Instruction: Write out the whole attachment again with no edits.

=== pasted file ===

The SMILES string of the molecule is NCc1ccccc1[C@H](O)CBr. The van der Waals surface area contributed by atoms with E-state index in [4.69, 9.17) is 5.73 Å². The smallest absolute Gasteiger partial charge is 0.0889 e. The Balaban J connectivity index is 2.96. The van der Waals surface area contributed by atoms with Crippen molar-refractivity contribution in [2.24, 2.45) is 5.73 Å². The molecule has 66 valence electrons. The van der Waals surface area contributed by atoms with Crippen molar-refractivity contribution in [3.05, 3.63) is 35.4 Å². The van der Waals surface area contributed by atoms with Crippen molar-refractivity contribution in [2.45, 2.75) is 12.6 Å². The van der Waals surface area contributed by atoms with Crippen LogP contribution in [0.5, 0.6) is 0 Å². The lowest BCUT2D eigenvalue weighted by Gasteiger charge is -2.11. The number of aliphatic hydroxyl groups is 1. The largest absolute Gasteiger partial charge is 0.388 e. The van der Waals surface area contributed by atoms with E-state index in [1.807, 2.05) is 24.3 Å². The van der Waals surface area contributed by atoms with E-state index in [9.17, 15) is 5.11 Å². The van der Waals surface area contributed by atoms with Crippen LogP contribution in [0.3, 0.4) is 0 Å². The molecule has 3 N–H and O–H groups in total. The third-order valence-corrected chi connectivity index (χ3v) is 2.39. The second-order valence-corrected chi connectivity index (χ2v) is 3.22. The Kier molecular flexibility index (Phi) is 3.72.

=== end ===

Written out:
The SMILES string of the molecule is NCc1ccccc1[C@H](O)CBr. The van der Waals surface area contributed by atoms with E-state index in [4.69, 9.17) is 5.73 Å². The smallest absolute Gasteiger partial charge is 0.0889 e. The Balaban J connectivity index is 2.96. The van der Waals surface area contributed by atoms with Crippen molar-refractivity contribution in [2.24, 2.45) is 5.73 Å². The molecule has 66 valence electrons. The van der Waals surface area contributed by atoms with Crippen molar-refractivity contribution in [3.05, 3.63) is 35.4 Å². The van der Waals surface area contributed by atoms with Crippen molar-refractivity contribution in [2.45, 2.75) is 12.6 Å². The van der Waals surface area contributed by atoms with Crippen LogP contribution in [0.5, 0.6) is 0 Å². The lowest BCUT2D eigenvalue weighted by Gasteiger charge is -2.11. The number of aliphatic hydroxyl groups is 1. The largest absolute Gasteiger partial charge is 0.388 e. The van der Waals surface area contributed by atoms with E-state index in [1.807, 2.05) is 24.3 Å². The van der Waals surface area contributed by atoms with E-state index in [9.17, 15) is 5.11 Å². The van der Waals surface area contributed by atoms with Crippen LogP contribution in [0.3, 0.4) is 0 Å². The molecule has 3 N–H and O–H groups in total. The third-order valence-corrected chi connectivity index (χ3v) is 2.39. The second-order valence-corrected chi connectivity index (χ2v) is 3.22. The Kier molecular flexibility index (Phi) is 3.72.